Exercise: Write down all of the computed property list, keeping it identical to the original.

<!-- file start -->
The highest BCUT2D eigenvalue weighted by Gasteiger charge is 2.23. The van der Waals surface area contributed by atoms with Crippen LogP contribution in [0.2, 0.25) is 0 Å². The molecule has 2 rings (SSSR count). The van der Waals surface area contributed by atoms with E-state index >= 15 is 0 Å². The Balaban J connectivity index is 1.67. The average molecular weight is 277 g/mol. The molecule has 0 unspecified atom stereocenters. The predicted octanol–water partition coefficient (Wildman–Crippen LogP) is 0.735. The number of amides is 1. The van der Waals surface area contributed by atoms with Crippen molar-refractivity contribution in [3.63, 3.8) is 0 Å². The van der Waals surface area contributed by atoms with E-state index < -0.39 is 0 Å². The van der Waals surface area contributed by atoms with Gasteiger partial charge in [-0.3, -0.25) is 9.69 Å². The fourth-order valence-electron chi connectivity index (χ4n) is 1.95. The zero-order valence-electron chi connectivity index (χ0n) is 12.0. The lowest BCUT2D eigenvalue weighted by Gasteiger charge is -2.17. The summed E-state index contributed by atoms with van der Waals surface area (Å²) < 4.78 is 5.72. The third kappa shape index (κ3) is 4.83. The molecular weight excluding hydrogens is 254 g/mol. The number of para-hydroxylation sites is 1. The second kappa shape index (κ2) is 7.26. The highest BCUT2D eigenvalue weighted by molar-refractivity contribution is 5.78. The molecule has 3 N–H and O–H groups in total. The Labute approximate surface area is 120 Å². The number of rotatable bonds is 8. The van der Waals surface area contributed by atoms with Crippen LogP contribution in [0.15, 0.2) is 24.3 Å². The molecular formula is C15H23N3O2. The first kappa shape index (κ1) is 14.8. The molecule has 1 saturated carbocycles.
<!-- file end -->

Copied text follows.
The highest BCUT2D eigenvalue weighted by Gasteiger charge is 2.23. The van der Waals surface area contributed by atoms with Crippen LogP contribution in [0.2, 0.25) is 0 Å². The molecule has 2 rings (SSSR count). The van der Waals surface area contributed by atoms with E-state index >= 15 is 0 Å². The Balaban J connectivity index is 1.67. The average molecular weight is 277 g/mol. The molecule has 0 unspecified atom stereocenters. The predicted octanol–water partition coefficient (Wildman–Crippen LogP) is 0.735. The number of amides is 1. The van der Waals surface area contributed by atoms with Crippen molar-refractivity contribution in [3.63, 3.8) is 0 Å². The van der Waals surface area contributed by atoms with E-state index < -0.39 is 0 Å². The van der Waals surface area contributed by atoms with Gasteiger partial charge in [-0.3, -0.25) is 9.69 Å². The fourth-order valence-electron chi connectivity index (χ4n) is 1.95. The zero-order valence-electron chi connectivity index (χ0n) is 12.0. The lowest BCUT2D eigenvalue weighted by Gasteiger charge is -2.17. The summed E-state index contributed by atoms with van der Waals surface area (Å²) < 4.78 is 5.72. The third kappa shape index (κ3) is 4.83. The molecular weight excluding hydrogens is 254 g/mol. The number of para-hydroxylation sites is 1. The second kappa shape index (κ2) is 7.26. The highest BCUT2D eigenvalue weighted by molar-refractivity contribution is 5.78. The molecule has 3 N–H and O–H groups in total. The Labute approximate surface area is 120 Å². The number of rotatable bonds is 8. The van der Waals surface area contributed by atoms with Crippen LogP contribution in [0.15, 0.2) is 24.3 Å². The molecular formula is C15H23N3O2. The first kappa shape index (κ1) is 14.8. The molecule has 1 saturated carbocycles.